G20: 銀行被告知積穀高達千三億英鎊以防危機

Banks told to hoard up to £130bn in case of crisis: G20 hammers out deal to avoid future bail-outs

By James Chapman
Last updated at 12:01 PM on 28th June 2010

G20 leaders pledge to slash deficits in half by 2013
But leaders agree to 'move at their own pace'
Banks given time to prepare for new rules
World stocks rise on G20 agreement

Banks are to be forced to save enough cash - up to £130billion - to prevent another multi-billion pound bailout by taxpayers.
銀行被迫儲存足夠現金 - 高達千三億英鎊 - 以防止另一個納稅人的多億英鎊救助。
A deal hammered out by world leaders at the G20 summit in Canada last night will mean financial institutions being required to hold huge amounts of 'high quality' capital to act as a cushion against another financial crisis.
The G20 communique agreed that all countries should ensure taxpayers are not stuck with the bill when banks fail - but left it up to individual countries to decide how they want to do that.

New deal: Prime Minister David Cameron with Barack Obama and George Osborne at the G20 Summit where world leaders hammered out a deal where banks will be forced to save enough cash to prevent another financial crisis

In a distinct change of tone from recent summits - and despite U.S. President Barack Obama's concerns that cutting stimulus spending too quickly could hurt the global recovery - the G20 leaders also used their communique on Saturday to commit rich nations to cutting budget deficits in half by 2013.

They also agreed to stabilize deficits by 2016. That was a big win for Britain, which has the largest budget deficit in the G-20.

With the spectre of a Greek-style tragedy hanging over their heads, most leaders agreed on the necessity of chopping down their debt.

But there remained disagreement on how to do so, with leaders eventually agreeing that each country to move at its own pace.

World stocks were creeping up again this morning on the news from the summit - while banks were breathing a sigh of relief at the flexibility they had gained in building the 'cushion' against another financial crisis.

Banking executives had warned that the move will saddle them with billions more in extra costs.

Chancellor George Osborne hailed the agreement to give banks a breathing space to prepare for the new rules, which will not come into force before 2012.

They will be phased in in a concession to France and Germany, who fiercely resisted too stringent a measure amid concerns that their banks are more vulnerable.

Britain agreed that implementing the new regime too quickly would mean choking off bank lending and risking a 'double dip' global recession.
A delay is better than diluting the new rules to meet the original deadline, the Financial Stability Board (FSB), the body overseeing reform, said.
'We'll make sure that this new regulation and the pace of implementation is not going to cause either market disruption or hamper the recovery in any way,' FSB Chairman Mario Draghi told reporters in Toronto.
It marks a victory for intense lobbying by banks and countries such as Japan, Germany and France that say the shift to stricter rules by 2012 would have imposed huge capital-raising burdens on banks and jeopardize lending and economic recovery.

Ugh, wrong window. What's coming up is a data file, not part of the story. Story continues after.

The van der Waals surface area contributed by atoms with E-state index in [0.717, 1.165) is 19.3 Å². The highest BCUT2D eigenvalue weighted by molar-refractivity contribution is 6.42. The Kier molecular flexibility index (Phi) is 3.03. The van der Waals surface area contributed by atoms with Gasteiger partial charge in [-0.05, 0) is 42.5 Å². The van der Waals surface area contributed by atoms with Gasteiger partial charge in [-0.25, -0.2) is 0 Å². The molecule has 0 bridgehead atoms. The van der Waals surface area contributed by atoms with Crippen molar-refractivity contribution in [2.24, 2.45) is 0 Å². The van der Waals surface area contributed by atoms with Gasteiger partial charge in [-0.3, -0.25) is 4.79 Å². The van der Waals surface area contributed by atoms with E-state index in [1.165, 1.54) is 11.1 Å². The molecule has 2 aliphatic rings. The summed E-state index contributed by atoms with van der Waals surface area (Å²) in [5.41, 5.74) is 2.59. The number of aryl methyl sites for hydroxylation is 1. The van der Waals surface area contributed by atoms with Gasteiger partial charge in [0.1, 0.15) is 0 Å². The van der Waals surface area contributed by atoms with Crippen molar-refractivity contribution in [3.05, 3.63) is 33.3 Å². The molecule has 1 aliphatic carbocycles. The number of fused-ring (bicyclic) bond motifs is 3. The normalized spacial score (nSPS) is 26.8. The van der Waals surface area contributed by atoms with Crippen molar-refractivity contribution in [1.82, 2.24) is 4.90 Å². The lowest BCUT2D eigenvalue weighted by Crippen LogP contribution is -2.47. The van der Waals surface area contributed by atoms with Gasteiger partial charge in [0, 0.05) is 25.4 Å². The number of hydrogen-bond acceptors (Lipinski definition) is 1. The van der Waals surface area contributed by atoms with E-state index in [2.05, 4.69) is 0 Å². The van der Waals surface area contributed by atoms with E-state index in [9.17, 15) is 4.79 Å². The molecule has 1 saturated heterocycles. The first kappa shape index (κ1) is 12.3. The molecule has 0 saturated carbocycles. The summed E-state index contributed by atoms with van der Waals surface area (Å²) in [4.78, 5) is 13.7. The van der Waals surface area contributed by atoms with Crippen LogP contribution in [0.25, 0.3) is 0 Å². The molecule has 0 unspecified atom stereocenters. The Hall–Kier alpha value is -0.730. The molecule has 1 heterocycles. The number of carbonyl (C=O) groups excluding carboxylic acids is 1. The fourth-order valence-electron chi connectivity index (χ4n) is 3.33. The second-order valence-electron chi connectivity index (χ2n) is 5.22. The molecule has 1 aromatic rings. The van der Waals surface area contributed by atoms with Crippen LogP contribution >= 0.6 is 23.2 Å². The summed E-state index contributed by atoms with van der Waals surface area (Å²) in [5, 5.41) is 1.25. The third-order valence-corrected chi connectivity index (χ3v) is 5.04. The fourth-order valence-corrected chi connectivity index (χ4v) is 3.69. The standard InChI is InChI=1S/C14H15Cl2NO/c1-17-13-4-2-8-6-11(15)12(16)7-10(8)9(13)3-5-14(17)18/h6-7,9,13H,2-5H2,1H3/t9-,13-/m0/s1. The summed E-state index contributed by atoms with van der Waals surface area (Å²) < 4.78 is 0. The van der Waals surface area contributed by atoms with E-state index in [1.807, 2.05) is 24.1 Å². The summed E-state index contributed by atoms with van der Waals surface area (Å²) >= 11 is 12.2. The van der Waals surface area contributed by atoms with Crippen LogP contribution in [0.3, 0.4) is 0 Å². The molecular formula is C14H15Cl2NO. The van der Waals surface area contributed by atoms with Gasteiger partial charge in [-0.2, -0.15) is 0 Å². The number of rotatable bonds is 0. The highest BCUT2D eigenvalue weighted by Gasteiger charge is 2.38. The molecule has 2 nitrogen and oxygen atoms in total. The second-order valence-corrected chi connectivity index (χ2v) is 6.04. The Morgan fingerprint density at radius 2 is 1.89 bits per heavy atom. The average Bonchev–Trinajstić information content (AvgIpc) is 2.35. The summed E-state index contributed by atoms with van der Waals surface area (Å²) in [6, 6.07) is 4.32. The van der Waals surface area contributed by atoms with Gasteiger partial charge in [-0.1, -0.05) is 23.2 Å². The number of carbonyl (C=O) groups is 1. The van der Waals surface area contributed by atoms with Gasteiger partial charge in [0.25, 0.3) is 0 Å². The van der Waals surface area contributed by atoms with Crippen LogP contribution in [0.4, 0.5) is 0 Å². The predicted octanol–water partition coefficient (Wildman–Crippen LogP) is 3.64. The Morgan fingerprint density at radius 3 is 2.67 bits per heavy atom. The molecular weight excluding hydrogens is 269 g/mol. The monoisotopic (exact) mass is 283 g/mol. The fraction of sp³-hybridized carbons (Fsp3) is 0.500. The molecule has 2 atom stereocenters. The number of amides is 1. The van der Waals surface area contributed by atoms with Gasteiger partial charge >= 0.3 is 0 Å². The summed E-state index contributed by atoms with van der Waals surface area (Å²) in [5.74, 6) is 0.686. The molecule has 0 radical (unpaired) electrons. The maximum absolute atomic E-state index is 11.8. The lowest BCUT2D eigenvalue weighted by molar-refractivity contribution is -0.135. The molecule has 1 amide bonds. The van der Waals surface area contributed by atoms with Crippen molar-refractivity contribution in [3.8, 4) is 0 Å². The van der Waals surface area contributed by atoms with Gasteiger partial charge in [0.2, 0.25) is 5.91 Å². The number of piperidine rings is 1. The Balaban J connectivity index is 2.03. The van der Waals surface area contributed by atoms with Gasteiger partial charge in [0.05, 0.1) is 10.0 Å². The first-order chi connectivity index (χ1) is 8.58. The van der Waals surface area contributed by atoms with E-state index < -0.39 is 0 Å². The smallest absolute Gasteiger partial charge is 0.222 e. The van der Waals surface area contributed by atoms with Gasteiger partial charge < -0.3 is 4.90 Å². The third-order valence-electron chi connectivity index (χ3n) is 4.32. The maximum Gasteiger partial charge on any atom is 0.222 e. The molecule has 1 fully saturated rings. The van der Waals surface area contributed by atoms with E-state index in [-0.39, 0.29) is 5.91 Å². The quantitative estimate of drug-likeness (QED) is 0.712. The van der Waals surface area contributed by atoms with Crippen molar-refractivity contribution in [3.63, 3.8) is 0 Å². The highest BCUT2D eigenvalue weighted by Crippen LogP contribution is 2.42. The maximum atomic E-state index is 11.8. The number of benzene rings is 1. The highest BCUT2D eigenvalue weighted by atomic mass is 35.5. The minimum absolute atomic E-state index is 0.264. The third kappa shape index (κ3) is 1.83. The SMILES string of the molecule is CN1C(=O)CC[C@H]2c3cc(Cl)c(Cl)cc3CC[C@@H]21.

Full details, including what percentage of balance sheets banks will be made to hold, will be thrashed out at the next G20 meeting in Seoul, South Korea, later this year.

But world leaders have already agreed that banks should not be able to load themselves up with more debt to meet the rules.

Instead, most of the capital will have to be held in equity - meaning shareholders, rather than taxpayers, will bear the brunt if there is a repeat of the banking crisis of 2007 and 2008.

The summit communique said: 'The amount of capital will be significantly higher and the quality of capital significantly improved when the new rules are fully implemented.

This will enable banks to withstand, without government support, stresses of the magnitude associated with the recent financial crisis.'

The rules will be enforced by the G20's Financial Stability Board, though potential sanctions against banks which fail to abide by them have not yet been agreed.

Britain failed to persuade all other world leaders to follow its lead on a new banking levy. The coalition introduced a £2billion-a-year supertax on balance sheets in last week's emergency Budget.

France and Germany will follow our example, but other countries - including Canada - have refused.

'Some countries are pursuing a financial levy. Other countries are pursuing different approaches,' the summit's communique said tersely.

Any tax now introduced in Germany, France and Britain will have to be modest or else risk banks shifting operations to more tax-friendly locations.

The summit concluded that the financial sector should make a 'fair and substantial contribution' towards fixing the economic crisis.

Mr Osborne insisted that there would be no 'flight' of banks from the UK to other countries not imposing a bank tax as a result.

'I am confident London remains a good place to come and do financial services,' he said.

'I think we have calibrated it correctly. It is not at a level that drives business abroad but it is at a level that correctly prices the support that the Government offers to banks and the implicit guarantee that we now can see exists.'

He added: 'I think people will have seen a change of tone at the G20, as people have understood the impact of the sovereign debt crisis and the necessity of countries to prove not just to international investors but to their own domestic populations that they have got serious, credible plans to live within their means.'

G20峰會 場外暴力衝突不斷
(路透)2010年6月28日 星期一 18:12




多倫多G-20峰會遭遇"小規模騷亂" 百五人被捕